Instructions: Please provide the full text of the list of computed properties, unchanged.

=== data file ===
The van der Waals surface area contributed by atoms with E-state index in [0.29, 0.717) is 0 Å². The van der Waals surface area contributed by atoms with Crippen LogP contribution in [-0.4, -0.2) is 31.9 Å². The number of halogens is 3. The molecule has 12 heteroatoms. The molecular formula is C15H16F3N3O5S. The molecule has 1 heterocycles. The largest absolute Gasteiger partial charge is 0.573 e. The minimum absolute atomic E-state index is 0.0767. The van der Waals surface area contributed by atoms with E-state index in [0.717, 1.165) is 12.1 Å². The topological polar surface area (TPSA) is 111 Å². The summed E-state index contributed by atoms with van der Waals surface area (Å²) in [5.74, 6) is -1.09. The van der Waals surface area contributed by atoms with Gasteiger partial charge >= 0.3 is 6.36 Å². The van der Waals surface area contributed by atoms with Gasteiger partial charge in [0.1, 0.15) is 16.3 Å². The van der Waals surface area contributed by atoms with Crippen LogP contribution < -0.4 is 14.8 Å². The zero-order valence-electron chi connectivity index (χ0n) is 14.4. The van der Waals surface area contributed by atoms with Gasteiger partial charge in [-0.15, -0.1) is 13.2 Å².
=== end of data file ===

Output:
The van der Waals surface area contributed by atoms with E-state index in [0.29, 0.717) is 0 Å². The van der Waals surface area contributed by atoms with Crippen LogP contribution in [-0.4, -0.2) is 31.9 Å². The number of halogens is 3. The molecule has 12 heteroatoms. The molecular formula is C15H16F3N3O5S. The molecule has 1 heterocycles. The largest absolute Gasteiger partial charge is 0.573 e. The minimum absolute atomic E-state index is 0.0767. The van der Waals surface area contributed by atoms with E-state index in [0.717, 1.165) is 12.1 Å². The topological polar surface area (TPSA) is 111 Å². The summed E-state index contributed by atoms with van der Waals surface area (Å²) in [5.74, 6) is -1.09. The van der Waals surface area contributed by atoms with Gasteiger partial charge >= 0.3 is 6.36 Å². The van der Waals surface area contributed by atoms with Gasteiger partial charge in [0.1, 0.15) is 16.3 Å². The van der Waals surface area contributed by atoms with Crippen LogP contribution < -0.4 is 14.8 Å². The zero-order valence-electron chi connectivity index (χ0n) is 14.4. The van der Waals surface area contributed by atoms with Gasteiger partial charge in [-0.15, -0.1) is 13.2 Å².